$\require{AMScd}$The following question is somewhat technical, and since I firmly believe this has a small hope to be true only using *all* the assumptions, I am forced to introduce them all: I don't want to say "I have a bicategory"; probably if this works, it does just because the bicategory is $\sf Span$, and so on...

- I have defined a monoidal category $F$, and endowed it with a functor $N^\sharp : F \to {\sf Span}$; $F$ is moreover a free monoidal category.
- this functor is
*almost*a pseudofunctor, meaning that it preserves the composition of morphisms, but not the identity map: there's only a noninvertible unitor $1_{Na} \to N^\sharp(1_a)$ if the domain "1" is the identity span. - Moreover, $N^\sharp$ is constant on objects, meaning that for every $a\in F$, $N^\sharp(a)$ is the same set $S$
- $N^\sharp$ is also lax monoidal.

Now, mimicking a "category of elements" construction, I have built the following "pullback", where $\sf Span_*$ is the category of spans between pointed sets:

$$\begin{CD}
\textstyle\int N^\sharp @>>> {\sf Span}_* \\
@VVV@VVUV \\
F @>>N^\sharp> {\sf Span}
\end{CD}$$
The functor $U$ just forgets that a span is a span of pointed sets. Thus it is as strong as it can possibly be. The square in question commutes *strictly*.

The category $\int N^\sharp$ can be described as follows: its objects are pairs $(a, x\in S)$ (remember that $N^\sharp$ is constant on objects), and a morphism $(a,x)\to (b,y)$ is a pair $(f,e)$ of a morphism $f : a\to b$ in $F$ and an element $e$ in the summit of the span $N^\sharp f : E \to S\times S$, with the property that $N^\sharp f$ sends $e$ to $(x,y)$.

So far, so good!

My aim now is to prove that $\int N^\sharp$ is just a different name for another (free monoidal) category $F_B$, obtained from a completely different construction, and yet equivalent to $\int N^\sharp$. As always when working with lax functors, this opens a bag of snakes, because I have no idea what universal property I'm really after, and where exactly to instantiate it.

I will be more specific: I was able to prove what follows: for the category $F_B$, defined via some very different construction,

There exists a square $$\begin{CD} F_B @>K>> {\sf Span}_* \\ @VHVV@VVUV \\ F @>>N^\sharp> {\sf Span}\end{CD}$$ filled by lax functors, or more precisely $$\begin{CD} @>\text{lax on id}>> \\ @V\text{lax}VV@VV\text{pseudo}V \\ @>>\text{lax on id}> \end{CD}$$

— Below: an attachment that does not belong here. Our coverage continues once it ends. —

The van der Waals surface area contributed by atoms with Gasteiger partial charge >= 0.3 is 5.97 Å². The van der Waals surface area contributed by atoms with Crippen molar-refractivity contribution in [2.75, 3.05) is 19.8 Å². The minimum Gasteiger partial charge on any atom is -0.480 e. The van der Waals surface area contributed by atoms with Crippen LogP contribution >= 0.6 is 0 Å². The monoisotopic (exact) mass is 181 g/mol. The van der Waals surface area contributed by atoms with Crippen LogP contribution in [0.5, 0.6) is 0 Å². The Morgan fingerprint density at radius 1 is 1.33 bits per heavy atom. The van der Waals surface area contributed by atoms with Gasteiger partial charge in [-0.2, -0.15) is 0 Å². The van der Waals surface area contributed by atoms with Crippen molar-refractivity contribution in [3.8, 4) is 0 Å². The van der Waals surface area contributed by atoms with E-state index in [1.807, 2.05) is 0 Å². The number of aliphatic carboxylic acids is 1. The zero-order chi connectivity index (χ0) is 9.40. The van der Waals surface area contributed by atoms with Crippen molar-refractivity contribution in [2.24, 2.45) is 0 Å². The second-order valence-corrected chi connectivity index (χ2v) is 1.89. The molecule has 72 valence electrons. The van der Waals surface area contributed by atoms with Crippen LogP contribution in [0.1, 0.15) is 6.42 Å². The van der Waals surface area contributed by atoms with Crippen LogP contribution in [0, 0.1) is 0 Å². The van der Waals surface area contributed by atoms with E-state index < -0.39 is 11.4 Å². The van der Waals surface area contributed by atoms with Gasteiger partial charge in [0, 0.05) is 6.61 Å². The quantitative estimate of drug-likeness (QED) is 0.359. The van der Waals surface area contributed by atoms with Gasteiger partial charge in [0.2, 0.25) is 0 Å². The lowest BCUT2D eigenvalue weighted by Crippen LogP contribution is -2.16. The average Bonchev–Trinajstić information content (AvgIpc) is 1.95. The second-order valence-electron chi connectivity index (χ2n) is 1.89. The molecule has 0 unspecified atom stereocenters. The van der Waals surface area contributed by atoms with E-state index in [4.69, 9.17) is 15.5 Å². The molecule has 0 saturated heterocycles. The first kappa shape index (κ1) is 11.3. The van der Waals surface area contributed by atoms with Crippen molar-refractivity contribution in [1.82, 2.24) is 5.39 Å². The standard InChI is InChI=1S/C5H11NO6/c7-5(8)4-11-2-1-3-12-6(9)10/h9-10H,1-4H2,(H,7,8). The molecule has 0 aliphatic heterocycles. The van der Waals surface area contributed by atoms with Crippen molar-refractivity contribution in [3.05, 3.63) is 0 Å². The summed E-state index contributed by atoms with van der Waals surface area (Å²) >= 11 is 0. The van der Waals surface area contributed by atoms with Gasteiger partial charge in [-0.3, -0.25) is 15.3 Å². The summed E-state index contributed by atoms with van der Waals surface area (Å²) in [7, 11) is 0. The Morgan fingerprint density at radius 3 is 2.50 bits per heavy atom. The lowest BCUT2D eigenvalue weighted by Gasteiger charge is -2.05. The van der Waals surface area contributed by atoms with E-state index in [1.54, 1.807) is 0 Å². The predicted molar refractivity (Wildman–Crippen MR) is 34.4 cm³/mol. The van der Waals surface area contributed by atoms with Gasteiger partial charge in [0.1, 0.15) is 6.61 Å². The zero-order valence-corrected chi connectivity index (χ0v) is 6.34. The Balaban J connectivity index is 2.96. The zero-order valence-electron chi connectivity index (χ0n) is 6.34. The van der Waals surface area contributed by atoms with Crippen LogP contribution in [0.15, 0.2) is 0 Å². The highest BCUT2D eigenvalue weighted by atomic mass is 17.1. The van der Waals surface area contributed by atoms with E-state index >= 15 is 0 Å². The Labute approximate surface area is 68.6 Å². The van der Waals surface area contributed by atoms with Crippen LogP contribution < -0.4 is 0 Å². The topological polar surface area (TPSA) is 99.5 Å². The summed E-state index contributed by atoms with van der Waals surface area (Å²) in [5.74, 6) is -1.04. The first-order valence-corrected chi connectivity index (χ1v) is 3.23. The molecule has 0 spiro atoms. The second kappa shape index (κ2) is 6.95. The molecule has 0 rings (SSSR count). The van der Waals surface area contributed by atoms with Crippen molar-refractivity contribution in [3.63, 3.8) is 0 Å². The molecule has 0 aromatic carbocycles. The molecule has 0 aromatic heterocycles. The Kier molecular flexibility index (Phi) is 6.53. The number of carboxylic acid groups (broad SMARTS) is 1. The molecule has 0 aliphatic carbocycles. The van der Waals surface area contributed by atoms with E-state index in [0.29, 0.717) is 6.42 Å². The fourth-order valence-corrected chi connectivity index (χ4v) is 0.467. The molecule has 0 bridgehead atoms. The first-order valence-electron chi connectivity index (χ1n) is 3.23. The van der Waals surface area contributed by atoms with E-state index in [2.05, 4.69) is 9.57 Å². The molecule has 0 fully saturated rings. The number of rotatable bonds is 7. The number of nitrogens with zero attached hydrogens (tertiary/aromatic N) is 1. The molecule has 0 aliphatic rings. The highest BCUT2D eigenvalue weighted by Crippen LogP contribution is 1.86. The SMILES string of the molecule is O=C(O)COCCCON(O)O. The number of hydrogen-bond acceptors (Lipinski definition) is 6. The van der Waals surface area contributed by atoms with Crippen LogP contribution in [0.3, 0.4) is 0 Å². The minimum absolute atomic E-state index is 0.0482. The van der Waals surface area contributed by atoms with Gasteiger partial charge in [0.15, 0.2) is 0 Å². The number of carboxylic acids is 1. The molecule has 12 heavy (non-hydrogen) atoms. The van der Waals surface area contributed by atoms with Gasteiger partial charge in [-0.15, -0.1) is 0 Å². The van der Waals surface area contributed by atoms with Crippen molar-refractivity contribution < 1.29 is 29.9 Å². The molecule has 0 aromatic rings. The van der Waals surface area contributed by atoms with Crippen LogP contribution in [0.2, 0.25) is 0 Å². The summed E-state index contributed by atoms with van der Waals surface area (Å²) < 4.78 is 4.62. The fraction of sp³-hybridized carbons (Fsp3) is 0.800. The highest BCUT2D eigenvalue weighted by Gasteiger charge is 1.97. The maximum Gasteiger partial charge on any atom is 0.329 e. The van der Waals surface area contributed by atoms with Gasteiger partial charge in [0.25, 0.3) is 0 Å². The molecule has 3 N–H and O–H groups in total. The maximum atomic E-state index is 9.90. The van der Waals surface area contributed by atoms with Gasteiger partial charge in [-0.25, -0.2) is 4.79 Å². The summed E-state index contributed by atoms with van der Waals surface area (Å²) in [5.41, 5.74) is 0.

This square is strictly commutative;

It enjoys the following property: for every arrangement of

*bicategories*and*lax functors*(solid arrows) like inthere exists a unique strict functor $G$ ($F_B$ is a category!), making everything commute.

I have, oh, so many questions now! Am I done, is this enough to deduce that there is an equivalence of categories $F_B\cong \int N^\sharp$? What did I build? A bilimit, and if yes, where (=in what category/n-category)? And more in particular:

- The theory of bilimits is still elusive to me; I know that when pulling back along a functor that is an isofibration, the result is also a bipullback (in the sense of bilimits). Now, $U$ here is clearly an isofibration: can I still deduce that performing a pseudopullback yields a bipullback, or the laxity of $N^\sharp$ gets in the way?
- Even if the former question has negative answer, is it the case that the universal property of $\int N^\sharp$ can be checked on less, or on stricter, structure, and still obtain a bilimit?
- Every 2-dimensional universal property has a 2-dimensional part; what about here, where the laxity of functors prevents them to be whiskered with transformations of any sort?

RE the last point, if lax transformations were whiskerable, I would say that the following 2-dimensional UP has to hold: every pair of 2-cells $\lambda : L\Rightarrow L' : \mathcal C \to {\sf Span}_*$ and $\rho : R \Rightarrow R' : \mathcal C \to F$ with the property that $U * \lambda = N^\sharp * \rho$, must induce a unique $\langle\lambda,\rho\rangle : G\Rightarrow G'$ between the $G$'s induced by the pairs $(L,R)$ and $(L',R')$.